U.S. Department of the Interior, U.S. Geological Survey, Reston, VA, USA
URL: https://volcano.si.edu/reports_weekly.cfm

 Acronyms and Abbreviations

a.s.l. - above sea level

AVO - Alaska Volcano Observatory

AVHRR - Advanced Very High Resolution Radiometer

CENAPRED - Centro Nacionale de Prevencion de Desastres (México)

CONRED - Coordinadora Nacional para la Reducción de Desastres

COSPEC - Correlation Spectrometer

CVGHM (formerly VSI) - Center of Volcanology and Geological Hazard Mitigation

CVO - Cascades Volcano Observatory (USGS)

GMS - Geostationary Meteorological Satellite

GOES - Geostationary Operational Environmental Satellite

GVO - Goma Volcano Observatory

GVP - Global Volcanism Program (Smithsonian Institution)

HVO - Hawaiian Volcano Observatory (USGS)

ICE - Instituto Costarricense de Electricidad (Costa Rica)

IG - Instituto Geofísico (Ecuador)

IGNS - Institute of Geological and Nuclear Sciences (New Zealand) - now GNS Science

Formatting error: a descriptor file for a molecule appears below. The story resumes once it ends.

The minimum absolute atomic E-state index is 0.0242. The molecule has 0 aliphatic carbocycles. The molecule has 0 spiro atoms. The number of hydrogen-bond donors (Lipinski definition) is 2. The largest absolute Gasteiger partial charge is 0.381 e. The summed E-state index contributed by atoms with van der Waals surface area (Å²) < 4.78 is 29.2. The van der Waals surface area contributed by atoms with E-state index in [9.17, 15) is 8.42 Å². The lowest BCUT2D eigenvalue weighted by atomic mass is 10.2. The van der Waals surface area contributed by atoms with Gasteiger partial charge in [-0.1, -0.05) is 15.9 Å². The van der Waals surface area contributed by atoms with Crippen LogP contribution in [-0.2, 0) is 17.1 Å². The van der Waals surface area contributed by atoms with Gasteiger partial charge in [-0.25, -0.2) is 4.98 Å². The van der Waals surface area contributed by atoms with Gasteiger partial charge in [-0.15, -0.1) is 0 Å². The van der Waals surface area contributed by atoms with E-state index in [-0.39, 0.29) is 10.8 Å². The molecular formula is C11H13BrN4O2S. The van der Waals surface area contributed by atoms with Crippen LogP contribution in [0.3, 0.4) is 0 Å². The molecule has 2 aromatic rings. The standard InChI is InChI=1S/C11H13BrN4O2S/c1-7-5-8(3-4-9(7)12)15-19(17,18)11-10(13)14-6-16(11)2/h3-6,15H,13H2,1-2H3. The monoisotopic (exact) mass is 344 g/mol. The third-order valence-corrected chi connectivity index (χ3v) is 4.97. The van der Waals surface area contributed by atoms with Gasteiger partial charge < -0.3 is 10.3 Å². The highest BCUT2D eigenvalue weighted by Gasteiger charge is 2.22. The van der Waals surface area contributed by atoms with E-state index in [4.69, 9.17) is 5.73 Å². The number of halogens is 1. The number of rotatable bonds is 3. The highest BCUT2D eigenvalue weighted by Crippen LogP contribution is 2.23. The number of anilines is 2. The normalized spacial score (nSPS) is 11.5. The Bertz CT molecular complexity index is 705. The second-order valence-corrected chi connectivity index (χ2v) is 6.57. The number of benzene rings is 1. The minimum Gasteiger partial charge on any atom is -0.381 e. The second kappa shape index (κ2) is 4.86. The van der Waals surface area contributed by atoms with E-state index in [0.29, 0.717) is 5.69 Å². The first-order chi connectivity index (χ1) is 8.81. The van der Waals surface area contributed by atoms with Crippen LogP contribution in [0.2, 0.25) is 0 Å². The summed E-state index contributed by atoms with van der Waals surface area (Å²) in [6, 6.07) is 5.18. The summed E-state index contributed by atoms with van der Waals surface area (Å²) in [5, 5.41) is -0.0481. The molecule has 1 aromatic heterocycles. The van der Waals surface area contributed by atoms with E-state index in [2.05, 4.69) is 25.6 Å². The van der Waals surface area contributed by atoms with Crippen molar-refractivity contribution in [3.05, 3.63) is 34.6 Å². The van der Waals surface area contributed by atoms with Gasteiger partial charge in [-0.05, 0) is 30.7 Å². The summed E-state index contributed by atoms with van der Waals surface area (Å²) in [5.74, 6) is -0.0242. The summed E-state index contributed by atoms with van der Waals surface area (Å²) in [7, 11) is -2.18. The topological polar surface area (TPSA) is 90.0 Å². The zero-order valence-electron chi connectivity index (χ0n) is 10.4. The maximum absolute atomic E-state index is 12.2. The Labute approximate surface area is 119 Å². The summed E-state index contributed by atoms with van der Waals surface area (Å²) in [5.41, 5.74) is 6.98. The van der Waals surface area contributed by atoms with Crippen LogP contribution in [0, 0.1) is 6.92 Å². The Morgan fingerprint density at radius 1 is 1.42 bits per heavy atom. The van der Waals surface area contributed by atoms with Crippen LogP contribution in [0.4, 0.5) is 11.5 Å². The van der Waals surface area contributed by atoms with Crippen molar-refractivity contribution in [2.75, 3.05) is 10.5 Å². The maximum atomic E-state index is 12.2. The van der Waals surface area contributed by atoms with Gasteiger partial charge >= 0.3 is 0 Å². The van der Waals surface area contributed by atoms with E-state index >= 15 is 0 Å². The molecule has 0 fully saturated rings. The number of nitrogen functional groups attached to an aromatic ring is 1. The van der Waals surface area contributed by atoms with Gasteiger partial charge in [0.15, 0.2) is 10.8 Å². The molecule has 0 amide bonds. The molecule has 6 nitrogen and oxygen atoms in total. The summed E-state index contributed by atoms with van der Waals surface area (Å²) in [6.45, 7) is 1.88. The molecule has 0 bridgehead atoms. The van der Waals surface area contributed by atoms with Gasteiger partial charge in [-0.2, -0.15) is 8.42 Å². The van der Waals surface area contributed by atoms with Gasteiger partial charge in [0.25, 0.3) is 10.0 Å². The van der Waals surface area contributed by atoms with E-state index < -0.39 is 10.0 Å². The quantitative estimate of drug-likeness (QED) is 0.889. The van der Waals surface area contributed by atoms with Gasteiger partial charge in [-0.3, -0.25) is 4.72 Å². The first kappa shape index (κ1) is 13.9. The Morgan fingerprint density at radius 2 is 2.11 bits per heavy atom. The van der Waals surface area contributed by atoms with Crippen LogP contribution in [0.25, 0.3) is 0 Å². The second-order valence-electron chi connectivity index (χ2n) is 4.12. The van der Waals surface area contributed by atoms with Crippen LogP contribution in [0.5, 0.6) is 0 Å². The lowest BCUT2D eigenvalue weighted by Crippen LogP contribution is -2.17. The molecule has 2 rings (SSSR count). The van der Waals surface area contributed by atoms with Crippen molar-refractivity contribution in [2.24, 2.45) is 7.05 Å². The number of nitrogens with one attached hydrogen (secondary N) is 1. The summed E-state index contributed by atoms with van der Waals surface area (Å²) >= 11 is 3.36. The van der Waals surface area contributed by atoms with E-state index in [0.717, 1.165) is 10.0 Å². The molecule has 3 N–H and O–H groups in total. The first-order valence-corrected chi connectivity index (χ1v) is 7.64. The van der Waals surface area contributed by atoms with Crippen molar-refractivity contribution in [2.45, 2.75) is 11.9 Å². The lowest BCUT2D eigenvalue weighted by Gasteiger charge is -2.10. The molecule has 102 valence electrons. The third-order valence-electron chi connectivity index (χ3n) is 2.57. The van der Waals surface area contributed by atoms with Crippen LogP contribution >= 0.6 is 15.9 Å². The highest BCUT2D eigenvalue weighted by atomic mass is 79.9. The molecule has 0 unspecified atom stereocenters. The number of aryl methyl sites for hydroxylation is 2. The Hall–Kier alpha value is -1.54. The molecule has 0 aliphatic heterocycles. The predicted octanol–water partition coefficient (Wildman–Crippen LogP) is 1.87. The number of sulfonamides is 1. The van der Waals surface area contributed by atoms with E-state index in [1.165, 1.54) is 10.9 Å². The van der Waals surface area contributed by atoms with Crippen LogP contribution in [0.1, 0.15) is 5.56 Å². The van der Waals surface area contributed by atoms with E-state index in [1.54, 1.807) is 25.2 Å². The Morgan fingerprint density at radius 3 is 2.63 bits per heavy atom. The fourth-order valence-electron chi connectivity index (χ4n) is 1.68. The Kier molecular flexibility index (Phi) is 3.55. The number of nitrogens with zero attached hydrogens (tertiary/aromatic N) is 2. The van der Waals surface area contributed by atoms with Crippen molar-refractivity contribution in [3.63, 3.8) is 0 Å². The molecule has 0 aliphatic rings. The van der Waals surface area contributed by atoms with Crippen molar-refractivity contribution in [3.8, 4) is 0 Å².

INETER - Instituto Nicaragüense de Estudios Territoriales (Nicaragua)

INGEMMET - Instituto Geológical Minero y Metalúrgico (Peru)

INGEOMINAS - Instituto Colombiano de Geología y Minería (Colombia)

INGV-CT - Istituto Nazionale di Geofisica e Vulcanologia - Sezione di Catania (Italy)

INSIVUMEH - Instituto Nacional de Sismologia, Vulcanologia, Meteorologia e Hidrologia (Guatemala)

IRD - Institut de Recherche pour le Développement (France)

JMA - Japanese Meteorological Agency

KEMSD - Kamchatkan Experimental and Methodical Seismilogical Department

KVERT - Kamchatkan Volcanic Eruption Response Team

M - magnitude